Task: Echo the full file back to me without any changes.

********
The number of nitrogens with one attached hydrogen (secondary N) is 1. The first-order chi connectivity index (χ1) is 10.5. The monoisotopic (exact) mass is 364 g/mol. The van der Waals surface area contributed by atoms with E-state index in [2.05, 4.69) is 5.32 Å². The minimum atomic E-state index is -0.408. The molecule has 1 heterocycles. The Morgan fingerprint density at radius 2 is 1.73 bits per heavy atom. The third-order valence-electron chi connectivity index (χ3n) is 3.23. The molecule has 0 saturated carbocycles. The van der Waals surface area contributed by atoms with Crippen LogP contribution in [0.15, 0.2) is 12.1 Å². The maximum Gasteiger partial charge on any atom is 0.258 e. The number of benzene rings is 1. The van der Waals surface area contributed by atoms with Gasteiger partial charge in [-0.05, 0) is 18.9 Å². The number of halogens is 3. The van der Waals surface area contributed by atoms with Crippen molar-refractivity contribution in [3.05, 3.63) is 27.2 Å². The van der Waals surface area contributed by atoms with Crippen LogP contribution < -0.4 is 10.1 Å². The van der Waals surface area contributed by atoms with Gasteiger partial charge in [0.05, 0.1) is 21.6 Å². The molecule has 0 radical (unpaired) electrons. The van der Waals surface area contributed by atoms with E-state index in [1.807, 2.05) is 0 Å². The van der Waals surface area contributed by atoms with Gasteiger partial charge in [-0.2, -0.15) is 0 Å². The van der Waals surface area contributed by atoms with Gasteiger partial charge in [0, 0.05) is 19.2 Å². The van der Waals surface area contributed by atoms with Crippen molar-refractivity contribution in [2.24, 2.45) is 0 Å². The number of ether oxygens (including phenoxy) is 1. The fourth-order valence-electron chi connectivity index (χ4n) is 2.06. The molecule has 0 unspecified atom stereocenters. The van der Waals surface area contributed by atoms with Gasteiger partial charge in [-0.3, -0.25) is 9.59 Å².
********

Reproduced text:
The number of nitrogens with one attached hydrogen (secondary N) is 1. The first-order chi connectivity index (χ1) is 10.5. The monoisotopic (exact) mass is 364 g/mol. The van der Waals surface area contributed by atoms with E-state index in [2.05, 4.69) is 5.32 Å². The minimum atomic E-state index is -0.408. The molecule has 1 heterocycles. The Morgan fingerprint density at radius 2 is 1.73 bits per heavy atom. The third-order valence-electron chi connectivity index (χ3n) is 3.23. The molecule has 0 saturated carbocycles. The van der Waals surface area contributed by atoms with Crippen LogP contribution in [0.15, 0.2) is 12.1 Å². The maximum Gasteiger partial charge on any atom is 0.258 e. The number of benzene rings is 1. The van der Waals surface area contributed by atoms with Gasteiger partial charge in [-0.05, 0) is 18.9 Å². The number of halogens is 3. The van der Waals surface area contributed by atoms with Crippen molar-refractivity contribution in [3.05, 3.63) is 27.2 Å². The van der Waals surface area contributed by atoms with Crippen LogP contribution < -0.4 is 10.1 Å². The van der Waals surface area contributed by atoms with Gasteiger partial charge in [0.05, 0.1) is 21.6 Å². The molecule has 0 radical (unpaired) electrons. The van der Waals surface area contributed by atoms with E-state index in [1.807, 2.05) is 0 Å². The van der Waals surface area contributed by atoms with Gasteiger partial charge in [-0.2, -0.15) is 0 Å². The van der Waals surface area contributed by atoms with Gasteiger partial charge in [0, 0.05) is 19.2 Å². The van der Waals surface area contributed by atoms with Crippen molar-refractivity contribution in [2.24, 2.45) is 0 Å². The number of ether oxygens (including phenoxy) is 1. The fourth-order valence-electron chi connectivity index (χ4n) is 2.06. The molecule has 0 unspecified atom stereocenters. The van der Waals surface area contributed by atoms with Gasteiger partial charge in [-0.3, -0.25) is 9.59 Å².